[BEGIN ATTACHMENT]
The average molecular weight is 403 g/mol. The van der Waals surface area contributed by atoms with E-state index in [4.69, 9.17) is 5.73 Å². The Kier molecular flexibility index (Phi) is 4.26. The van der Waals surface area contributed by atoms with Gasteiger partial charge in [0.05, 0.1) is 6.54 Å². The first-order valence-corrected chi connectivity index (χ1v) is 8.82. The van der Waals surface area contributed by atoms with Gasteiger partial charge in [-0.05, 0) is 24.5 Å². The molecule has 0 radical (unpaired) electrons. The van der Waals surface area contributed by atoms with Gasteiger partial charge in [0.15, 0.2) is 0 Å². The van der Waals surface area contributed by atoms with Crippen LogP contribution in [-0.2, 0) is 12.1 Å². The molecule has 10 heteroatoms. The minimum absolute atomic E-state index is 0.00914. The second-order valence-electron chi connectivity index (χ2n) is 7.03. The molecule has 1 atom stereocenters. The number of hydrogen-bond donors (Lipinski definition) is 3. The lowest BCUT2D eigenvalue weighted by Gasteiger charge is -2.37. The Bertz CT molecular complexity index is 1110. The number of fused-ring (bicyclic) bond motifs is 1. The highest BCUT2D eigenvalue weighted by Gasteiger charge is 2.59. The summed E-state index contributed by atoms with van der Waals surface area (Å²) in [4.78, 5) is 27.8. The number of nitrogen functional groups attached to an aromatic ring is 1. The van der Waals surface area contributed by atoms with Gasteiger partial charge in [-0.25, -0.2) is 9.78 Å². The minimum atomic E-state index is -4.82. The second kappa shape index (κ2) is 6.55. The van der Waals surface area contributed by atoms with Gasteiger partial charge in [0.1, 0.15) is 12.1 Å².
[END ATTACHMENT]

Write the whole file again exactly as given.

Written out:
The average molecular weight is 403 g/mol. The van der Waals surface area contributed by atoms with E-state index in [4.69, 9.17) is 5.73 Å². The Kier molecular flexibility index (Phi) is 4.26. The van der Waals surface area contributed by atoms with Gasteiger partial charge in [0.05, 0.1) is 6.54 Å². The first-order valence-corrected chi connectivity index (χ1v) is 8.82. The van der Waals surface area contributed by atoms with Gasteiger partial charge in [-0.05, 0) is 24.5 Å². The molecule has 0 radical (unpaired) electrons. The van der Waals surface area contributed by atoms with Gasteiger partial charge in [0.15, 0.2) is 0 Å². The van der Waals surface area contributed by atoms with Crippen LogP contribution in [-0.2, 0) is 12.1 Å². The molecule has 10 heteroatoms. The minimum absolute atomic E-state index is 0.00914. The second-order valence-electron chi connectivity index (χ2n) is 7.03. The molecule has 1 atom stereocenters. The number of hydrogen-bond donors (Lipinski definition) is 3. The lowest BCUT2D eigenvalue weighted by Gasteiger charge is -2.37. The Bertz CT molecular complexity index is 1110. The number of fused-ring (bicyclic) bond motifs is 1. The highest BCUT2D eigenvalue weighted by Gasteiger charge is 2.59. The summed E-state index contributed by atoms with van der Waals surface area (Å²) in [4.78, 5) is 27.8. The number of nitrogen functional groups attached to an aromatic ring is 1. The van der Waals surface area contributed by atoms with Gasteiger partial charge in [-0.25, -0.2) is 9.78 Å². The minimum atomic E-state index is -4.82. The second kappa shape index (κ2) is 6.55. The van der Waals surface area contributed by atoms with Gasteiger partial charge in [0.1, 0.15) is 12.1 Å².